Throughout most of its history, Chevrolet has made the right moves at the right time. To follow the Stovebolt, division general manager William "Big Bill" Knudsen and GM design director Harley Earl cooked up an elegant line of Cadillac-style cars for 1929-32. The 1930-31 line comprised a single series offering roadsters for two or four passengers, a phaeton, three coupes, and two sedans. Prices were attractively low: $495-$685.
The 1930-33 Chevys carried a different series name each year: in order, Universal, Independence, Confederate, then Eagle (deluxe) and Mercury (standard). This practice was ended for 1934, when models were grouped into Master and Standard lines. Master tacked on the "DeLuxe" handle for '35, and Standards became Masters for 1937-39.
Chevy styling in these years evolved along the lines of costlier GM cars. The '33s, with their skirted fenders and graceful lines, were perhaps the most-attractive Chevrolets of the decade. Body styles proliferated, and by 1932 included such exotics as a $625 landau phaeton.
The 1933 Eagles offered many features designed to win buyers from Ford: a Fisher body with "No-Draft Ventilation" front-door ventwing windows, airplane-type instruments, Cadillac-style hood doors, a cowl vent, synchromesh transmission, selective free-wheeling, safety plate glass, adjustable driver's seat, even an octane selector.
Many of these also appeared on the standard Mercury models. Wheelbases gradually lengthened, going from 1930's 107 inches to 109 for 1931-32, then to 107/110 for the '33 Mercury/Eagle; the '34 Master/Standard split 112/107.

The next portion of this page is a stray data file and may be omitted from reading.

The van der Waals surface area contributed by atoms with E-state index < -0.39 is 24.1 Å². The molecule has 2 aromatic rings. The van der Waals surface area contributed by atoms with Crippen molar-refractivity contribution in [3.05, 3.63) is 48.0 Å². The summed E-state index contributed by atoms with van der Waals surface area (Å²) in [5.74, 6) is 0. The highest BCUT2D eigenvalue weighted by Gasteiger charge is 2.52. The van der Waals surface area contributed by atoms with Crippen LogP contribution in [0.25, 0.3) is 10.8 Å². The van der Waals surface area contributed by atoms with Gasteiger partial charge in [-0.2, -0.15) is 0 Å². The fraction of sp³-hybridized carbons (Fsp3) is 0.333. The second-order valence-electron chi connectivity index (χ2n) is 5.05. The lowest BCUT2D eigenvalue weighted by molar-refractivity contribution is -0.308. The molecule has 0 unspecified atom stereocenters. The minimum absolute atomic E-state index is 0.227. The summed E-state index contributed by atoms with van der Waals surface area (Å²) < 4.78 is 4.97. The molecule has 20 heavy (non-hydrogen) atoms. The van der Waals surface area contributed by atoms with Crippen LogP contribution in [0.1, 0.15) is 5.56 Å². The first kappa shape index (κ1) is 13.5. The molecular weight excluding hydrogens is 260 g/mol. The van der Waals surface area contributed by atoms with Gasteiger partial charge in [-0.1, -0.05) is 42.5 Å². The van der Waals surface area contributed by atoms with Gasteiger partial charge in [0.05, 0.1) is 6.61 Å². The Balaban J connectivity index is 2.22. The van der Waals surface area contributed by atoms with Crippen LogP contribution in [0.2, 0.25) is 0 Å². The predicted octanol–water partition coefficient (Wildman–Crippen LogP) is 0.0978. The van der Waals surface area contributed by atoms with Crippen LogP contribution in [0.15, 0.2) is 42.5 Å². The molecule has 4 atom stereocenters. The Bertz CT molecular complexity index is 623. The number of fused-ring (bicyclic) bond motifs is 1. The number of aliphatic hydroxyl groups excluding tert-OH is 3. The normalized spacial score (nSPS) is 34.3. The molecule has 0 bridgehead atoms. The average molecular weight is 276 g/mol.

Chevy fared well in this period despite the prevailing Depression. Production outpaced Ford's each year in 1931-33, bottoming to 313,000 units for '32, but recovering to 486,000 for '33. Volume then soared to nearly a million by 1936, though Ford was nearer.
Along with more-streamlined styling, 1934 brought new "Knee-Action" independent front suspension (IFS) to Master models, Bill Knudsen's last major decision before leaving Chevy in October 1933. According to writer Karl Ludvigsen, engineer Maurice Olley tried to discourage Knudsen from using it, saying there weren't enough centerless grinding machines in America to produce all the coil springs.
Knudsen replied this was just what the machine-tool industry needed to get back on its feet. Still, he limited the new suspension to the one line. Knee-Action wasn't universally liked, so Standard/Master retained solid front axles through 1940, after which all Chevys had IFS.
The 1935s were the last Chevys with any styling kinship to the "classic" era. Master DeLuxe added an inch of wheelbase to suit sleeker new bodies with Vee'd windshield, streamlined fenders, and a raked-back radiator with cap concealed beneath the hood, then an innovation. Also new was the corporate all-steel "Turret Top" construction without the traditional fabric roof insert.
Modernization continued for 1936 as Chevrolet adopted still-rounder styling of the streamlined school, highlighted by die-cast "waterfall" grilles, steel-spoke wheels (wires remained optional), and sleeker fenders. As ever, Chevy relied on extra features to win sales from Ford.
A big plus for '36 was hydraulic brakes, which Ford wouldn't offer until 1939 (thanks mainly to old Henry's stubbornness). Chevy was also quicker than Ford to drop body styles without roll-up windows, abandoning both roadsters and phaetons for 1936. The two series became more alike, as both used the 80-bhp 206.8-cid Stovebolt.
The redesigned 85-bhp engine of 1937 made Chevrolet particularly well equipped for the sales battle. However, styling became rather dull, as it did for other GM cars, with skinny, uninteresting grilles and high, bulky bodies that looked clumsy next to the increasingly streamlined Fords. Despite that, Chevy regained production supremacy for model-year '38, and until the '90s, at least, rarely surrendered it to Dearborn.
For more on Chevrolet cars, old and new, see:
- Chevrolet New Car Reviews and Prices
- Chevrolet Used Car Reviews and Prices